If you’re looking to buy or sell a home that’s part of a homeowners association (HOA), you may have heard of HOA transfer fees. In this blog post, we’ll explain what these fees are, who pays for them, and how much you can expect to pay. We’ll also cover ways to avoid these fees and any legal protections that buyers and sellers may have regarding HOA transfer fees.
What is an HOA Transfer Fee?An HOA transfer fee is a one-time fee that’s charged by the homeowners association (HOA) when a property changes ownership. The fee is usually paid by the buyer, but sometimes the seller may cover it as part of the closing costs. The purpose of the fee is to cover the administrative costs associated with transferring ownership of the property and updating the HOA records.
What does the HOA transfer fee cover?The specific items that the transfer fee covers can vary from one HOA to another, but they typically include:
- Administrative costs associated with transferring ownership
- Updating the HOA records to reflect the new owner
- Providing the new owner with information about the HOA and its rules and regulations
- Verifying that the property is in good standing with the HOA, including any outstanding dues or violations
Who Pays for HOA Transfer Fees?As mentioned earlier, it depends. The buyer usually pays for the HOA transfer fee. However, in some cases, the seller may agree to pay it as part of the closing costs. This is something that can be negotiated between the buyer and seller during the sales process. It really is market dependent, whether we are in a seller’s market or buyer’s market – who wants to close the deal the most?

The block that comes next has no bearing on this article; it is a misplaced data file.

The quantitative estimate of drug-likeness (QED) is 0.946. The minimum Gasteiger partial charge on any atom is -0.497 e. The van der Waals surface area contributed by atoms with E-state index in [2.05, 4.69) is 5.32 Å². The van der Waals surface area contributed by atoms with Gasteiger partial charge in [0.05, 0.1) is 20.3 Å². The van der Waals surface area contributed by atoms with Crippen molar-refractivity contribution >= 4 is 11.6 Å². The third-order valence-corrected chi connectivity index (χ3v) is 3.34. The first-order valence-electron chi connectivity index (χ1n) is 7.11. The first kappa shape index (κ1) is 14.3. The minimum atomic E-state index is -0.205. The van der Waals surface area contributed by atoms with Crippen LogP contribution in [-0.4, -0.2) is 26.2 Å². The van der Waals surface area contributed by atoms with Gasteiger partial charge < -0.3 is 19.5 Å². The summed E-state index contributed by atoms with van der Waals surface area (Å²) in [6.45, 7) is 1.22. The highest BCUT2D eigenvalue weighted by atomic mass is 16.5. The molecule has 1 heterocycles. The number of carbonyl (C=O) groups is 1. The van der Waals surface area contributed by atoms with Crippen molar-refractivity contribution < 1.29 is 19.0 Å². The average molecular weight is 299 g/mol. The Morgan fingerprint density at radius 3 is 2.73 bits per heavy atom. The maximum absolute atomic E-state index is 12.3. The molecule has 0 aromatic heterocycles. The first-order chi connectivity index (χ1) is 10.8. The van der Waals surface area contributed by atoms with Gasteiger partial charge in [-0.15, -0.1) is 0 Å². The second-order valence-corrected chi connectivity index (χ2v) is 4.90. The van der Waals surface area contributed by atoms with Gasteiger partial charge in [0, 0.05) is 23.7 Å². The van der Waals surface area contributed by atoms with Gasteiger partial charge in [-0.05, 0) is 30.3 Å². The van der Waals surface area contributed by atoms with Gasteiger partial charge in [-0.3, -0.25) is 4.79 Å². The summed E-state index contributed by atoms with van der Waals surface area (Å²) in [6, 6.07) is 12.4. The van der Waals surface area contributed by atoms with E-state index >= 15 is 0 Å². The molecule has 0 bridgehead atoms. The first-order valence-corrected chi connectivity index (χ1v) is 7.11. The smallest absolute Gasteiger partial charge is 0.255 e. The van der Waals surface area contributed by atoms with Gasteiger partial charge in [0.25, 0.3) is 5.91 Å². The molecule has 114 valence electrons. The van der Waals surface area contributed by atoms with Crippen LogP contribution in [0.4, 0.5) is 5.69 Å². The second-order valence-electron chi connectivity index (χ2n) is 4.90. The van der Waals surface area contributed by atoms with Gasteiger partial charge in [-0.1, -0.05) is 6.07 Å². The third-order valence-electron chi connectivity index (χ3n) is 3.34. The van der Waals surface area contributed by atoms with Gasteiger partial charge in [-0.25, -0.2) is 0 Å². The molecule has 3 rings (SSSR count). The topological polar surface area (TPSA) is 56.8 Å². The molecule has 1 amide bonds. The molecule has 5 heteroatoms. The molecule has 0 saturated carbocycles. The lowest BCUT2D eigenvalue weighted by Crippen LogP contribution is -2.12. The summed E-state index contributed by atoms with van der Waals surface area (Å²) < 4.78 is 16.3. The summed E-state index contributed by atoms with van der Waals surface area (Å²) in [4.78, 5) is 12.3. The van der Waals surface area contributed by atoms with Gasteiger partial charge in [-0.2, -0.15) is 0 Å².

How much is an HOA transfer fee?The amount of the HOA transfer fee can vary widely depending on the HOA and the location of the property. Typically, HOA transfer fees range from a few hundred dollars to a few thousand dollars. It’s important to note that this fee is in addition to the regular HOA dues that the new owner will be responsible for paying.
How to Avoid HOA Transfer Fees?While it may not be possible to completely avoid HOA transfer fees, there are a few things that buyers and sellers can do to minimize them. For example:
- Negotiate with the seller to cover the fee as part of the closing costs
- Ask the HOA if they offer any discounts or waivers for first-time buyers or sellers
- Consider purchasing a property that’s not part of an HOA, if possible
Are there any legal protections for buyers and sellers regarding the HOA transfer fee?In some states, there are legal protections for buyers and sellers regarding the HOA transfer fee. For example, in Arizona, HOA transfer fees are capped at $400. However, some communities or homeowners associations may charge other fees like Capital Improvement Fees, etc., which can increase the costs at closing time. Buyers and sellers should check with their state’s real estate laws to see if there are any similar protections in place.
ConclusionHOA transfer fees are an additional cost that buyers and sellers should be aware of when buying or selling a property that’s part of an HOA. While it may not be possible to avoid these fees altogether, there are ways to minimize them or get the other party to pay for them.
Heywood Community Management specializes in homeowners' association (HOA) management in Arizona and surrounding areas such as Gilbert, Chandler, Tempe, Mesa, Queen Creek, Scottsdale, Phoenix, and more. Heywood HOA Management has actively been a part of Arizona's Real Estate market since 1933. With a single focus on community association management, Heywood Community Management is dedicating its resources to raising the community management standard of quality.
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